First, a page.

This week the hedgehog and the fox explore literary anonymity in the company of John Mullan – not the sort of anonymity where the author’s name has simply been lost in the mists of time or never recorded – an anonymous ballad, a medieval epic – but deliberate anonymity, whereby writers seek to shape how their texts are perceived by withholding their real names. Sometimes a pseudonym is used instead of ‘anon’, enabling authors to claim different status, gender, or origins. The practice has been surprisingly common through the history of English literature, especially once the novel came on the scene.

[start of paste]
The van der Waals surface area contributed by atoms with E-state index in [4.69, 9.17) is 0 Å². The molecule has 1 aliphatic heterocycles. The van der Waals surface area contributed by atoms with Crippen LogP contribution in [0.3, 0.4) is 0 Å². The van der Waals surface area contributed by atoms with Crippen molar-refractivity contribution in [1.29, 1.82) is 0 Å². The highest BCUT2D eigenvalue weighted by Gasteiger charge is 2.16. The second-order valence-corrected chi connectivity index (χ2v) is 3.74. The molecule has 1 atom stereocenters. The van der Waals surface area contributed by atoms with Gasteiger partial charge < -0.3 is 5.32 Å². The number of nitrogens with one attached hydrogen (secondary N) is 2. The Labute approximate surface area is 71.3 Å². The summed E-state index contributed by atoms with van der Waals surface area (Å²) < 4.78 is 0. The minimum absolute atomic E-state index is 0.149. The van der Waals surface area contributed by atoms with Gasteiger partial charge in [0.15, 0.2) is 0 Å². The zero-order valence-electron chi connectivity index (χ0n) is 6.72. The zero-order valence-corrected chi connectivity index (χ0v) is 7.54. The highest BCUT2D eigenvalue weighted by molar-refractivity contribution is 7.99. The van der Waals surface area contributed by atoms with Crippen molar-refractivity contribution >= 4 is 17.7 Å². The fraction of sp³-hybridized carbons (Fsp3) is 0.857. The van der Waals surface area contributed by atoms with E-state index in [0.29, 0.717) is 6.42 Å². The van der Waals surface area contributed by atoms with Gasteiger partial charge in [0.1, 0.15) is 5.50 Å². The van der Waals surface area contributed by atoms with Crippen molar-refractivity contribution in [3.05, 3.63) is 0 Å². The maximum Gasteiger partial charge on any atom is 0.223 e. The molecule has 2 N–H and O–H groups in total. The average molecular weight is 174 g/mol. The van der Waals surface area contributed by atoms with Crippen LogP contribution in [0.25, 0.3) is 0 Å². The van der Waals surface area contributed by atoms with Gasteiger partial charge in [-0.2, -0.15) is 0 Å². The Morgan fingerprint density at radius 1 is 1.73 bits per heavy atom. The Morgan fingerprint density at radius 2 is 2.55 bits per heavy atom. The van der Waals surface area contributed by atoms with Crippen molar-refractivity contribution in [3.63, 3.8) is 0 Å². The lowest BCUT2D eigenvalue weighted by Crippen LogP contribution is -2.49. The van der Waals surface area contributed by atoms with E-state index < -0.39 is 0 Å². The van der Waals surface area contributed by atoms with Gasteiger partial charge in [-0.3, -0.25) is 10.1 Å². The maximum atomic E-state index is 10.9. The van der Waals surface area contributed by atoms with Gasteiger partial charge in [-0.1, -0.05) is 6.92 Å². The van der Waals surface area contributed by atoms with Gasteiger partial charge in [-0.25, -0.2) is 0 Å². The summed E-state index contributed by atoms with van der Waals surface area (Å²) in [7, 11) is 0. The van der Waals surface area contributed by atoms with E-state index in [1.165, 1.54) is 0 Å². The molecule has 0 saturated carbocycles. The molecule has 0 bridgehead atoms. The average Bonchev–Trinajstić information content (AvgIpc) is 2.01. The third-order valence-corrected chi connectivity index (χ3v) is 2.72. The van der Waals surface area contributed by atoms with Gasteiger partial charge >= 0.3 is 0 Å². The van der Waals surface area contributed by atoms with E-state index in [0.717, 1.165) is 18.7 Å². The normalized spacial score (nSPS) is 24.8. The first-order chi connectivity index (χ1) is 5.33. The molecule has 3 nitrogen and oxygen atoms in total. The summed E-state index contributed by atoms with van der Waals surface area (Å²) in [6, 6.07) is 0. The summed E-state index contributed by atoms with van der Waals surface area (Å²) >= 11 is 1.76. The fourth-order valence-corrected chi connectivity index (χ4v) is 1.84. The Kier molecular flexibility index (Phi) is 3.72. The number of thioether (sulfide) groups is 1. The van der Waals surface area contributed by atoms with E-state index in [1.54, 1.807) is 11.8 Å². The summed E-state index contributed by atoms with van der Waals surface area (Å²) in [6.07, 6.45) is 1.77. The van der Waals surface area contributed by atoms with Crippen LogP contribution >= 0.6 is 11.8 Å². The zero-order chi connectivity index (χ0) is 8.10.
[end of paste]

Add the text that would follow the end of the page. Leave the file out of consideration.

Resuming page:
This sort of anonymity can become a clever game, part of the practice and pleasure of reading, but we’d be wrong, says John Mullan, to think that we, with our knowledge of postmodern tricks, are more sophisticated readers than those of past centuries. I spoke to John, who is Lord Northcliffe professor of modern English literature at University College London, back in 2009, not long after he published his book Anonymity: A Secret History of English Literature, so this programme is a reissue from the archive. The books is available from Faber in the UK and Princeton University Press in the US.